Differential taxation and occupational choice

Renato Gomes, Jean Marie Lozachmeur, Alessandro Pavan

Research output: Contribution to journalArticlepeer-review

17 Scopus citations


We develop a framework to study optimal sector-specific taxation, where each agent chooses an occupation by comparing her skill differential with the tax burden differential across sectors. Because skills are not perfectly transferable, the Diamond-Mirrlees theorem (according to which the second-best entails production efficiency) fails: social welfare can be increased by inducing some agents to join the sector in which their productivity is not the highest. At the optimum, income taxes balance the marginal losses from inter-sector migration with the marginal gains from tailoring tax schedules to the distribution of productivities in each sector ("tagging"). A calibrated model indicates that sector-specific taxation generates substantive welfare gains when skill transferability decreases with income, as it enables the government to increase average taxes on high earners with large wage premia.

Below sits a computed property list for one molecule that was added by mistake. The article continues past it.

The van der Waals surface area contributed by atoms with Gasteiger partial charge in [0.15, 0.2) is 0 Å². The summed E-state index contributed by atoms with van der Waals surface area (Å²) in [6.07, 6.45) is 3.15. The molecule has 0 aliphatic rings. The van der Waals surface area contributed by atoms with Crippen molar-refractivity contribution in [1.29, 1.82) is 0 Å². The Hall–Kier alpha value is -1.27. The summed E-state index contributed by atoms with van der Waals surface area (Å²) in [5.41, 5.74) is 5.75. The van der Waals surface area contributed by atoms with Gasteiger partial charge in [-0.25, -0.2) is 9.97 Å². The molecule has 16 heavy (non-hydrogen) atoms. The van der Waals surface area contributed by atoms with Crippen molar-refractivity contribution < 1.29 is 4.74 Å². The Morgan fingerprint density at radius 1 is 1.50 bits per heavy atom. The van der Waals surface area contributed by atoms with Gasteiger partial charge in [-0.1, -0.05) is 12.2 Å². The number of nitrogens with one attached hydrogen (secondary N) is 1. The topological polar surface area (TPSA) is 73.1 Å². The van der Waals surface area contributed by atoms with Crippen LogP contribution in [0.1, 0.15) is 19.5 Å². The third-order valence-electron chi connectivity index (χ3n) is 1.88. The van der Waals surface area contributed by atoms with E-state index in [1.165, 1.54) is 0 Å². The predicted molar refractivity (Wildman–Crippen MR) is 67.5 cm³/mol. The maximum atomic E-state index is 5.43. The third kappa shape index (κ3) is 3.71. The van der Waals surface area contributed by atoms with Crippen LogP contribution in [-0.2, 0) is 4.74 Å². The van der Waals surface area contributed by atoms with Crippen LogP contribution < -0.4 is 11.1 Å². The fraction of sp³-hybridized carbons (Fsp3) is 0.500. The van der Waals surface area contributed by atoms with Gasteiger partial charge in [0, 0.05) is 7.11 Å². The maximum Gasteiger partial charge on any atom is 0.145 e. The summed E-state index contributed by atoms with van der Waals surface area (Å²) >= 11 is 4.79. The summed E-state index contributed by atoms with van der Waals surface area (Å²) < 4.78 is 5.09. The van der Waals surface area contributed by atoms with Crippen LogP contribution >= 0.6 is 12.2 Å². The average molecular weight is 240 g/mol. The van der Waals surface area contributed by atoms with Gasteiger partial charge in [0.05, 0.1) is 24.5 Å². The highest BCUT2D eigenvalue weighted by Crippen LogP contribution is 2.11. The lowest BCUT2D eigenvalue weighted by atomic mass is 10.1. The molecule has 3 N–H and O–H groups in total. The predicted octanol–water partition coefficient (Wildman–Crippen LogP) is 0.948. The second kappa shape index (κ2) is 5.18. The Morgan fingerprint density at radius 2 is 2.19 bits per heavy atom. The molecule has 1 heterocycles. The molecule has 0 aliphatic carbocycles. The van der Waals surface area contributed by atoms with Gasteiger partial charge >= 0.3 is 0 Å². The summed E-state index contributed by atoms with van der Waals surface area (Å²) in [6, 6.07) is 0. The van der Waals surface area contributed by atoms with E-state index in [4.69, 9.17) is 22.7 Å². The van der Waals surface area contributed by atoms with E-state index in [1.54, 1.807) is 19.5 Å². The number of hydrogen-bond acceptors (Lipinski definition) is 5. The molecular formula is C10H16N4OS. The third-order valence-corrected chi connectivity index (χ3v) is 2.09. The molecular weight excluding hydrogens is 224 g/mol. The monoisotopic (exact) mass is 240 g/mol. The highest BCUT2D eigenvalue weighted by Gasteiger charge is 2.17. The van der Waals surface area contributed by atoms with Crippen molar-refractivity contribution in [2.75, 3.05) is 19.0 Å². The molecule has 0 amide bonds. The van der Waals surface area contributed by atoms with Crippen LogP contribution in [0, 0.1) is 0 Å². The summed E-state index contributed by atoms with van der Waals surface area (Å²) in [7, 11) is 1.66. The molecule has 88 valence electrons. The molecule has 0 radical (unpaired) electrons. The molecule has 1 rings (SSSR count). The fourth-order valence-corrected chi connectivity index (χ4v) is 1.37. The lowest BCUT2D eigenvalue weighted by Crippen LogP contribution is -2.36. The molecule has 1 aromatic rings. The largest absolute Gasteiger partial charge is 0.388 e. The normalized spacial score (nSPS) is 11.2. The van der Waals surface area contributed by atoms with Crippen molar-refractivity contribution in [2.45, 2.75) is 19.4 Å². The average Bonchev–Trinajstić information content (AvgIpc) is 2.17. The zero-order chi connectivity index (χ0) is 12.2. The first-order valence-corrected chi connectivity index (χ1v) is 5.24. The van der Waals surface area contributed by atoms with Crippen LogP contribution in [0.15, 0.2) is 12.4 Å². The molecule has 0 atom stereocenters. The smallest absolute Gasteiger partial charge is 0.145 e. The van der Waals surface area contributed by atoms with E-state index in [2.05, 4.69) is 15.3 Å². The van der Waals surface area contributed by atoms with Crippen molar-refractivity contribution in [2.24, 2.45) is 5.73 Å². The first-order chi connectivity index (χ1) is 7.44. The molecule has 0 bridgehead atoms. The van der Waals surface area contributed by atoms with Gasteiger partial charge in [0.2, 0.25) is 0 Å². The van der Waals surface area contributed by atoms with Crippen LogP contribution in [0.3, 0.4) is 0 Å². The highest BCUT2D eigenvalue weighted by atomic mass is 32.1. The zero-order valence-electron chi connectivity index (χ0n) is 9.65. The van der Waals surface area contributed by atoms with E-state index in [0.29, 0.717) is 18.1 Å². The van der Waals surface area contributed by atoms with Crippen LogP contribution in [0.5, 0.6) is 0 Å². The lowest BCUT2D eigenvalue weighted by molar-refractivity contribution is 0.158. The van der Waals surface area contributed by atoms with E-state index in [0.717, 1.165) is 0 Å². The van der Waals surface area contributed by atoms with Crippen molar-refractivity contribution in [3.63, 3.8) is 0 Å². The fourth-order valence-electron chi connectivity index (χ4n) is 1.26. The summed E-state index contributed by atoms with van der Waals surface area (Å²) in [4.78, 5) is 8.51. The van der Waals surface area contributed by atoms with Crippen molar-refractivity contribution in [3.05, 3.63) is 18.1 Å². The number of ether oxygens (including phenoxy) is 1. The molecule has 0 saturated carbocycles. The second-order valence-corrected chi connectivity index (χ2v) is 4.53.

Original languageEnglish (US)
Article numberrdx022
Pages (from-to)511-557
Number of pages47
JournalReview of Economic Studies
Issue number1
StatePublished - Jan 1 2018


  • Income taxation
  • Occupational choice
  • Production efficiency
  • Sales taxes
  • Sector-specific taxation

ASJC Scopus subject areas

  • Economics and Econometrics


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